#100DaysofFanFavorites | Day 43

25 Nearest and Dearest 8/25
The Gilmore Girls (Gilmore Girls)

gilmroe-girls

For as long as I can remember I’ve been watching Gilmore Girls reruns on TV and thus, making it that I’ve seen the show about 20 times by now (it’s already time for another beginning to end re-watch). And when I was younger, I didn’t always understand the relationships between Emily, Lorelai, and Rory Gilmore. (But I do remember sobbing my eyes out at Rory’s high school graduation speech because in every way, my mother is my best friend, too.) There aren’t many relationships in the world as profound as that between a mother and daughter. And while I personally don’t know what that’s like to be a mother, I can understand that it must be the scariest, most overwhelmingly beautiful experience. Families have been complicated since the beginning of time, but perhaps that’s what makes it the most beautiful bond in the world. These are the people who have seen the ugliest sides of us and continue to love us boundlessly. Gilmore Girls is without a doubt the one show that’s written mother/daughter relationships most accurately in its complex, gorgeous form. And above all things, the series has authenticated the fact that at the end of the day, no matter how messy things get, these women will always have someone to lean on.

While I’m not too fond of the fact that Lorelai was a best friend before she was a mother, in the end, that method worked best for she and Rory. And although we never really watched Rory grow up as a little girl, perhaps this is what was necessary for her not to feel the absence of a father. Lorelai was both. Lorelai was everything. Despite the fact that the two had a major fall out, it showcased the very essence of what a mother/daughter relationship is like. So often I’ve sat here and wondered whether or not the key to motherhood is balance, but other times, I’ve come to the conclusion that these things are bound to happen. A good mother is a best friend, but life’s unpredictable and even those closet to us will disappoint us one day. If there’s one truth I’m certain of when it comes to relationships, it’s the very fact that our imperfections can and will upset others. Our mistakes have consequences and our journey won’t always bring another happiness. Lorelai has always cared so incredibly deeply for Rory that often times she’s not stood her ground with rules and regulations. But that’s the beauty of relationships, especially mother/daughter ones, the love that’s within is unwavering. And even when things blow up later on, there’s a solution to them.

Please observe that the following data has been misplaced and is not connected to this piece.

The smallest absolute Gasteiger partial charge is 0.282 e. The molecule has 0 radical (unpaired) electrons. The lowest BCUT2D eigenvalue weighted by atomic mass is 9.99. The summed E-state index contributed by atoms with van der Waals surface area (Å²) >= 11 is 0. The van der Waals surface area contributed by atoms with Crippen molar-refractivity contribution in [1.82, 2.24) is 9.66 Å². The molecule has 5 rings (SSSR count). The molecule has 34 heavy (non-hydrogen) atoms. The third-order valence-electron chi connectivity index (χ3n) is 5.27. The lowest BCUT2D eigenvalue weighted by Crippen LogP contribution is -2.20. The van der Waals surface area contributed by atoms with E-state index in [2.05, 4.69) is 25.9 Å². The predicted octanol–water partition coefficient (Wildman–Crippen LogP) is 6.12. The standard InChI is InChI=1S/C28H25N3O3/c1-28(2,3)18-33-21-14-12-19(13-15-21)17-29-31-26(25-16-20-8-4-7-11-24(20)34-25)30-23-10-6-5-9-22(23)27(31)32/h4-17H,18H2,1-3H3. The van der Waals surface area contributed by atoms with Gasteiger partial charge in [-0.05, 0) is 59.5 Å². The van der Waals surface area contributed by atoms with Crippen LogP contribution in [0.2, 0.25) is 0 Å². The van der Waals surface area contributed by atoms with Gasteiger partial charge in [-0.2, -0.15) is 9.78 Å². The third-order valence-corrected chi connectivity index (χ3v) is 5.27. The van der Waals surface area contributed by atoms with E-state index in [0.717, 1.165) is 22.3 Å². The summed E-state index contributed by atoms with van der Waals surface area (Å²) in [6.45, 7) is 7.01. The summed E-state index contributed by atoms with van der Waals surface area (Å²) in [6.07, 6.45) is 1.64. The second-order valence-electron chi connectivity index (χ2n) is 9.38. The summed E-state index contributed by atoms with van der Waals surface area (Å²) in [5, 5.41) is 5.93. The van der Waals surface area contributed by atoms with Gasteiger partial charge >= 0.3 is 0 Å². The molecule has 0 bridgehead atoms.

Additionally, it all comes down to the way we reciprocate adoration and that’s probably the most difficult lesson any of us can learn. And that’s essentially Gilmore Girls at its finest — each of these women loved one another with every beat of their heart, but because they had different ways of showing it, sometimes it’d appear as though gratitude didn’t reside within them. That’s especially the case with Rory and a lot of our frustrations with her character towards the last few seasons. But trying to remember that most kids go through a rebellion phase is fascinating because it’s so unexpected from her. And understandably, learning how to get by on her own didn’t always end with the right choices thereby, allowing not only her to grow, but Lorelai as well. It then resulted in the indefinite change in their relationship which finally came down to a balance between friendship and parenthood. It took a fallout to learn and that’s what makes this series so incredibly special.